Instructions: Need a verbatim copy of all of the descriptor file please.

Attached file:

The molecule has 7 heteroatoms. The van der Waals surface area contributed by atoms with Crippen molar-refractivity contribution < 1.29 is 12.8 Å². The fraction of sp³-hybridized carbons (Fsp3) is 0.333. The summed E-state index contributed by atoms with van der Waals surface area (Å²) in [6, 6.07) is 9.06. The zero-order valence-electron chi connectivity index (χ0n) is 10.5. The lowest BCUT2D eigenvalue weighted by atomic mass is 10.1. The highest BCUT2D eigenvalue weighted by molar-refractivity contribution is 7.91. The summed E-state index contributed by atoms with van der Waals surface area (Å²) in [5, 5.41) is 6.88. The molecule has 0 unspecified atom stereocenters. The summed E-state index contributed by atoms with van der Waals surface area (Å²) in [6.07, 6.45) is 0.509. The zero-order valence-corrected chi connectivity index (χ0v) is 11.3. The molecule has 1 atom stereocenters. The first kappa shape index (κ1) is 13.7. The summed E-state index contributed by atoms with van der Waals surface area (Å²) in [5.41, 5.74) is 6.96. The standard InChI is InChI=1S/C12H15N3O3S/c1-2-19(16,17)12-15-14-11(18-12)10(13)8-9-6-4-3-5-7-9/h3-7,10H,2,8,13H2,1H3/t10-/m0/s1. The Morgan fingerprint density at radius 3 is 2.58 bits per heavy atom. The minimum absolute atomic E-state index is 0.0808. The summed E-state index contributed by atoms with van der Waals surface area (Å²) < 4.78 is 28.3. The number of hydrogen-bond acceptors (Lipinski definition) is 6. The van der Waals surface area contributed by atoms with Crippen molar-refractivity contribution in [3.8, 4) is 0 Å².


The molecule has 7 heteroatoms. The van der Waals surface area contributed by atoms with Crippen molar-refractivity contribution < 1.29 is 12.8 Å². The fraction of sp³-hybridized carbons (Fsp3) is 0.333. The summed E-state index contributed by atoms with van der Waals surface area (Å²) in [6, 6.07) is 9.06. The zero-order valence-electron chi connectivity index (χ0n) is 10.5. The lowest BCUT2D eigenvalue weighted by atomic mass is 10.1. The highest BCUT2D eigenvalue weighted by molar-refractivity contribution is 7.91. The summed E-state index contributed by atoms with van der Waals surface area (Å²) in [5, 5.41) is 6.88. The molecule has 0 unspecified atom stereocenters. The summed E-state index contributed by atoms with van der Waals surface area (Å²) in [6.07, 6.45) is 0.509. The zero-order valence-corrected chi connectivity index (χ0v) is 11.3. The molecule has 1 atom stereocenters. The first kappa shape index (κ1) is 13.7. The summed E-state index contributed by atoms with van der Waals surface area (Å²) in [5.41, 5.74) is 6.96. The standard InChI is InChI=1S/C12H15N3O3S/c1-2-19(16,17)12-15-14-11(18-12)10(13)8-9-6-4-3-5-7-9/h3-7,10H,2,8,13H2,1H3/t10-/m0/s1. The Morgan fingerprint density at radius 3 is 2.58 bits per heavy atom. The minimum absolute atomic E-state index is 0.0808. The summed E-state index contributed by atoms with van der Waals surface area (Å²) < 4.78 is 28.3. The number of hydrogen-bond acceptors (Lipinski definition) is 6. The van der Waals surface area contributed by atoms with Crippen molar-refractivity contribution in [3.8, 4) is 0 Å².